The Challenges Of Electing Republican Governors

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A record number of governors' seats are up for grabs this year. Two dozen of those seats are open and not contested by an incumbent. NPR's Michele Norris talks to Nick Ayers, executive director of the Republican Governors Association. On Thursday, we'll hear from the Democratic Governors Association.


A record number of governors seats are up for grabs this year - 37, to be exact. Two dozen of those seats are open and not contested by an incumbent. Tomorrow, we'll hear from the executive director of the Democratic Governors Association about the challenges ahead.

Today, though, we hear from Nick Ayers. He's the 27-year-old executive director of the Republican Governors Association. I asked Nick Ayers about the significance and the stakes of having so many gubernatorial elections all at one time.

Mr. NICK AYERS (Executive Director, Republican Governors Association): More than half of America's chief executive officers, when we wake up after Election Day, are going to be brand new. And when you think about the impact that's going to have on the political foundation of this country, it's an incredible opportunity.

I think we can get right now, we have 24 Republican governors. My goal is to get us to at least 30. I think if we do that, largely our gains will be in influential swing states like Iowa, Michigan, Wisconsin, Florida, Colorado, New Mexico, Nevada. If we get to 30 or 30-plus Republican governors, I see it very difficult for this president to get re-elected because of the contrast of ideas and policies in those states.

NORRIS: I want to ask you about how much of a referendum this is on the current administration. Gubernatorial races are usually focused on state issues.

Mr. AYERS: Sure.

NORRIS: National politics sometimes creeps in. But in this year and in this case, how much of these races are focused on the job that the Obama administration is doing, as opposed to what the Republican Party actually stands for?

Mr. AYERS: Normally, I would say governor's races are about local and state issues. This year, I think it's totally different because the problems that our country is facing are the same ones that people in states are faced with - which is, we have a government that has grown too large, that taxes too much, that provides too many services. And that debate is happening here in Washington; and that debate is happening in virtually every state house in America.

NORRIS: To the extent that you're viewing this race as a referendum on the Obama administration, I'm curious about what you're actually hearing at the state level because state party officials will say - and say often - that there's a little bit of confusion about what the Republican Party stands for. Does the Tea Party movement represent the moral firmament of the party, or is the party better represented by the kind of innovative conservatism that you saw, perhaps, in governors like Jim Engler in Michigan or Terry Branstad in Iowa, who's now seeking election again in that state?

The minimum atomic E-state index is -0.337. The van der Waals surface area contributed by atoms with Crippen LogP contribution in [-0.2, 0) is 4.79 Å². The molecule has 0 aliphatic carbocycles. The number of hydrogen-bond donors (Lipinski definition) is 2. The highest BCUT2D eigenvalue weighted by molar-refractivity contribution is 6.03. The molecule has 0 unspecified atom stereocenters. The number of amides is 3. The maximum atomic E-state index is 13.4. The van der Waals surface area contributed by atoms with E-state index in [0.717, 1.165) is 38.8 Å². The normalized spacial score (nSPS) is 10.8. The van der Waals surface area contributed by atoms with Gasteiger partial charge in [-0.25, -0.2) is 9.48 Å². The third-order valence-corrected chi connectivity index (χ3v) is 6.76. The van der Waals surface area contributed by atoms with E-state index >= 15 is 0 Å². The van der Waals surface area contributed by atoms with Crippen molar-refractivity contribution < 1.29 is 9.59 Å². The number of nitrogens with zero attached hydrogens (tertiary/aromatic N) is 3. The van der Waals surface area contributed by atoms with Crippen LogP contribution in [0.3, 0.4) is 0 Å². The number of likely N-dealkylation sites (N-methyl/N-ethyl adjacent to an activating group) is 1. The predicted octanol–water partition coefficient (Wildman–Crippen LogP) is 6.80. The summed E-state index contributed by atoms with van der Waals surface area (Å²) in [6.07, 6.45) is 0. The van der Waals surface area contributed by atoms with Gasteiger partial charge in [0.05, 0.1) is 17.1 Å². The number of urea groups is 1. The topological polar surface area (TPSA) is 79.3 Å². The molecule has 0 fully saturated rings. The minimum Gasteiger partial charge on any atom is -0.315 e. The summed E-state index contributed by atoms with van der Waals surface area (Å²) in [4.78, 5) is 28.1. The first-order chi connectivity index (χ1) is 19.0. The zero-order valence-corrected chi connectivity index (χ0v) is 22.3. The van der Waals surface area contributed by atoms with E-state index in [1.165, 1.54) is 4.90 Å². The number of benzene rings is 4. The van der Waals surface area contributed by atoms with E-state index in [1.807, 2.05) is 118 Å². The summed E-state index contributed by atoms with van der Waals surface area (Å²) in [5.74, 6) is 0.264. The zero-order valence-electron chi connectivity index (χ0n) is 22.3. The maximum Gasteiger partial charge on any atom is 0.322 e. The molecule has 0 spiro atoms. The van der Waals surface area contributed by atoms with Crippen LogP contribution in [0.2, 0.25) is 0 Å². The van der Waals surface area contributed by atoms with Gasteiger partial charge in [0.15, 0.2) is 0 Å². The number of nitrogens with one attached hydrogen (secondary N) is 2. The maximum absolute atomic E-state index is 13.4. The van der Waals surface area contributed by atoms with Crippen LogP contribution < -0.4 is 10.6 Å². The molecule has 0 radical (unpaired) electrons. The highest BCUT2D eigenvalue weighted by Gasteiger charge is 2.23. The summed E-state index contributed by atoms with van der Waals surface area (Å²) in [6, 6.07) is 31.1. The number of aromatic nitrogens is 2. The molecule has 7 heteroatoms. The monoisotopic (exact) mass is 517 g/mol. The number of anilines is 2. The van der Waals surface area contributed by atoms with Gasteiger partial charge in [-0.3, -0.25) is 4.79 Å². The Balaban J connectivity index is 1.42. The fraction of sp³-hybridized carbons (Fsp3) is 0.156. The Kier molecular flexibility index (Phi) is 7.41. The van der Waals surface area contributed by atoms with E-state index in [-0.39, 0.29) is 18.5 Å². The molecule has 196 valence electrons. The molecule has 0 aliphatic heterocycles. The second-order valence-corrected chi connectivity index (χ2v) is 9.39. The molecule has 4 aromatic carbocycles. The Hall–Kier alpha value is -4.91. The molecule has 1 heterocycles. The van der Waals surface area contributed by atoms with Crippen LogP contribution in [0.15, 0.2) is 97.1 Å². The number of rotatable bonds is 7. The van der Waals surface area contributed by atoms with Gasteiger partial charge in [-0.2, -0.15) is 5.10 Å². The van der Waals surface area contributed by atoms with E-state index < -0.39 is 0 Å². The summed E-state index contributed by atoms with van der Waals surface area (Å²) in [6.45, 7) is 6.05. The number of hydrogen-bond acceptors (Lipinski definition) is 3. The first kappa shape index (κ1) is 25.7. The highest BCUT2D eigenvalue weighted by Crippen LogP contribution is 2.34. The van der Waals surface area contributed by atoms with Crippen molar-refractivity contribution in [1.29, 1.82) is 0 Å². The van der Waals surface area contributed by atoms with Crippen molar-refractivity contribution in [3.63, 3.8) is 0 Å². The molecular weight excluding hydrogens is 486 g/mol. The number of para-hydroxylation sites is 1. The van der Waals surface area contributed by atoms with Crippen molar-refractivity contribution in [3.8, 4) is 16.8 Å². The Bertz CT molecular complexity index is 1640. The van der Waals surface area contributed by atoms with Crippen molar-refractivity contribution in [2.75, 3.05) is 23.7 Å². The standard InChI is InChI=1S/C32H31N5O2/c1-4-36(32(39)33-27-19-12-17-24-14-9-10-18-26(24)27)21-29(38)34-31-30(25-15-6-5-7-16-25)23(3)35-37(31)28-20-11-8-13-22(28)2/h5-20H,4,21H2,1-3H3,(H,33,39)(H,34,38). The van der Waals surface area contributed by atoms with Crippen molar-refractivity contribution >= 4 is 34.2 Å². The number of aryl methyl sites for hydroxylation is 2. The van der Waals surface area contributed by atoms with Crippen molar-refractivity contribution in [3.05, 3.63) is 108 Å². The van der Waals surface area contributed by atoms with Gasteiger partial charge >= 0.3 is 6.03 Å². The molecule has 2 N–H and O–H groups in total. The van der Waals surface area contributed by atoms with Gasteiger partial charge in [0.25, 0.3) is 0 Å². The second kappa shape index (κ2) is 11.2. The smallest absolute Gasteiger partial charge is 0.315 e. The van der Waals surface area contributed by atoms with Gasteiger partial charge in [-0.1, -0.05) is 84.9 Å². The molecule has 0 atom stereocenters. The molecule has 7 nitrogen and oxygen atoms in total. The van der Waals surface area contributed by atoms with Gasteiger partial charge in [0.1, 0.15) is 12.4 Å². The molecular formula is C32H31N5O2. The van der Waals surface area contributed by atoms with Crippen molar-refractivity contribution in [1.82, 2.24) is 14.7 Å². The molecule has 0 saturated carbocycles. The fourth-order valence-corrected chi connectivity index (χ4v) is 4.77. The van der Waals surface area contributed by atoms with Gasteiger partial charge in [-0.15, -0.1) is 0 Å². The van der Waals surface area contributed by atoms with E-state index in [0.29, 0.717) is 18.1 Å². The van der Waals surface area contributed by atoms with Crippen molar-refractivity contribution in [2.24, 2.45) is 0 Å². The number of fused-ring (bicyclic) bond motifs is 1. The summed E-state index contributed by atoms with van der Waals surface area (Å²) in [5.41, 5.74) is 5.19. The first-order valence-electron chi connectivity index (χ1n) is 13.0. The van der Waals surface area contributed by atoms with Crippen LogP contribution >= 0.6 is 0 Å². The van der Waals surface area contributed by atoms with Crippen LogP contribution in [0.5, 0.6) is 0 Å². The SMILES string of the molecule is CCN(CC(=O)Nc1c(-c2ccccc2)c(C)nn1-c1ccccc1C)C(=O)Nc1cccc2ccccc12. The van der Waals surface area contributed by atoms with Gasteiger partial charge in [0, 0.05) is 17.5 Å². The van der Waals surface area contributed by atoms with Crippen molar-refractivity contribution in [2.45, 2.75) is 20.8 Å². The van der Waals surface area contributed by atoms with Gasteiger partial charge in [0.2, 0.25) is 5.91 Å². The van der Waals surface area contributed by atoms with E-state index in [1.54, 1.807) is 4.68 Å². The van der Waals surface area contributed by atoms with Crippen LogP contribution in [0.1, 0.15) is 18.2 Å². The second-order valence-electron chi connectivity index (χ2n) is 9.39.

There's a lot of confusion. And if you focus too much on Barack Obama, do you fail to define what the party stands for to your own voters?

Mr. AYERS: Sure. I would say this is not a referendum on Barack Obama. I would say that a lot of people will be coming out to cast a vote on whether or not they agree with his policies. And so I think that's an important distinction that the RGA has made. It's an important distinction that our candidates have made. They're going to be campaigning against his policies, which are disastrous for states.

NORRIS: I want to ask you about the RNC and the current leadership. Does the RNC Chairman Michael Steele's presence in a state like Ohio or Wisconsin or Michigan help or hurt the candidates in those races?

Mr. AYERS: That's up to those candidates.

NORRIS: I'm asking for your opinion.

Mr. AYERS: Yeah. Look, I think my advice has been to raise money, strengthen state parties, and focus on voter turnout.

NORRIS: But the chairman, does he help or hurt the candidate?

Mr. AYERS: You know, it's an individual decision. I think it's different in every state, you know.

NORRIS: Would you advise them to extend an invitation?

Mr. AYERS: I would advise them...

NORRIS: Or to run away?

(Soundbite of laughter)

Mr. AYERS: I would advise them to - look, the reality is in August, you shouldn't be focused on still connecting with your base. If your base is not with you, you've got a personal problem, not an RNC problem.

NORRIS: Nick Ayers, I'm going to ask you to engage in a little exercise. One sentence - the Republican mission, what the party stands for, in one sentence.

Mr. AYERS: Showing that on the topics that Americans are most concerned with -conservative policy, conservative fiscal policy - is better than what the Democrats have offered the last two years.

NORRIS: Thank you very much.

Mr. AYERS: Thank you.

NORRIS: That's Nick Ayers. He's the executive director of the Republican Governors Association.

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